The total cost of this feast amounted to 14 13s. 8d., of which it will be noticed that the wine consumed was nearly half, and that the last item, for breakages, was a very small one. This bill was allowed by the Mayor, Jeremiah Curteis, and paid on August 23-d, 1697.

During the year 1702 and frequently on to 1721 the Courts of Sessions were held at this house. At that of July 9th. 1705.

Thomas Hughes, of the "Angel," was warned to keep his hogs from going about the town, being a nuisance to the highways and the inhabitants.

A few years later, on the occasion of peace being proclaimed and a long war brought to a conclusion by the signing of the Treaty of Utrecht, another feast was held at the "Queen’s Arms," but this was strictly official and reveals the class distinctions then prevailing, but the items shall speak for themselves. The bill is headed:—

May 15th, 1713. On p'claming peace.

In the Court Chamber, 19............ 0 19 0

Below stairs, 8 freemen ............ 0 5 4

More common p'sons, 18 ............ 0 0 0

Beer to ye Musq'trs .................. 0 5 0

More to ye Gren'dears snd Waggonrs ... 0 3 6

More Wine and Beer without doors 0 15 0

More Beer and Tobacco for musqrs 0 1 6

More for beer and backer, soger and lamonos. 0 2 5

The total amount come to 8 6s. 3 1/2d. but only 8 6s. was paid, and this was accepted "in full of ye above bill."

The Corporation appear to have held their Common Halla regularly at the "Queen's Arms" from 1694 till 1708 or thereabouts, and at one of them held on January 2nd, 1695, it was debated whether to expend 20 or only 15 in procuring a copy of the charter to replace that which was lost in the fire. On September 15th it was decreed that the charter should be exemplified in parchment. This was done in 1700, and is now in the possession of the Corporation. At a Common Hall on August 29th, 1708, the following order was made:—

"The two keys belonging to the chest standing in the Court Chamber at the signe of the "Queens Armes" in Tenterden were deliver'd, vixt. one to the p'sent Mayor and the other to the p'scnt Towne Clerk."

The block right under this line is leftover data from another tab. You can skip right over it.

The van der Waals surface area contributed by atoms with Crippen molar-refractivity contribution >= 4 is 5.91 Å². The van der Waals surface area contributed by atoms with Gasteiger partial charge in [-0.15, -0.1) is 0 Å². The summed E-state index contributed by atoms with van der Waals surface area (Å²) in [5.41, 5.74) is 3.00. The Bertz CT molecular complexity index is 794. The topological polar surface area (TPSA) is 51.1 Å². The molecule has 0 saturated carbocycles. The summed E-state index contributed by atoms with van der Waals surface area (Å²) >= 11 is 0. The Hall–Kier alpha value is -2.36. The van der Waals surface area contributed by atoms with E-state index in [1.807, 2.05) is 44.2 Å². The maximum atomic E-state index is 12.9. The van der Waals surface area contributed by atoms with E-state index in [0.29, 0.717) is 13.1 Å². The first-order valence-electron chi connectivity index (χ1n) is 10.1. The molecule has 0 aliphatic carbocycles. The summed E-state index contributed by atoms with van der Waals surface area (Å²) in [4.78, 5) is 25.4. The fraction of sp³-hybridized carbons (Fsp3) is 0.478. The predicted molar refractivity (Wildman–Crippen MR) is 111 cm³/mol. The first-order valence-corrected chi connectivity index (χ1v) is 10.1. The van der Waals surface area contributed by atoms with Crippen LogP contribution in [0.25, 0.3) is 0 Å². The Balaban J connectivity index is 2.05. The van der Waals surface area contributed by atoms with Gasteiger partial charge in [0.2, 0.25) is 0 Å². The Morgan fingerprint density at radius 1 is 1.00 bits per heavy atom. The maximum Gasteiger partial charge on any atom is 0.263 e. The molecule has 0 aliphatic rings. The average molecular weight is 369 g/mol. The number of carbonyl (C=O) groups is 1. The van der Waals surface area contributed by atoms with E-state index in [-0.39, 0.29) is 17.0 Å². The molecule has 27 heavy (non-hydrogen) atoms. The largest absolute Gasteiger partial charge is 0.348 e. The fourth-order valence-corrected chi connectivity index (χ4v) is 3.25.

Probably with a view to relieve the quietude of a winter evening, a wrestling match was held in the kitchen of the "Query's Arms" on November 18th, 1704, when, unfortunately, one man named William Jefferys, of Tenterden, husbandman, was so injured that he died from the effects on the 29th of the same month. A jury of twenty-four was summoned and an inquest held at the house of the deputy mayor on the following day, the record of which, with signatures and seals, remains in perfect condition. The coroner's records also show that inquests were held at this house in 1706, 1711 and 1721; on the latter occasion it was to enquire into the death of a man through falling from a horse.

An inquisition was held at the "Queen's Arms" on June 8th, 1721, by Georgo Stace. Esq., Mayor and Coroner, with a jury of twenty-four. The following verdict was recorded: "The said Samuel Startup, late servant with with Mr. William Children, yesterday being tho seventh of this instant, June, about six of the clock in the afternoone, being then rideing on a certain sorrel ball mare of the said Mr. Children at Tenterden abovesaid, did p'sently receive a fall from the said mare in the lands of the said William Children, from which fall he received hurt and incontinently died, and that such fall from the said mare then moveing was the cause of the death of the said Samuel Startup.

This appears to be the latest reference to the "Queen's Arms" I have met with, and at what date it ceased to exist as an inn cannot at present be ascertained.




SORSBY Thomas 1704+


If anyone should have any further information, or indeed any pictures or photographs of the above licensed premises, please email:-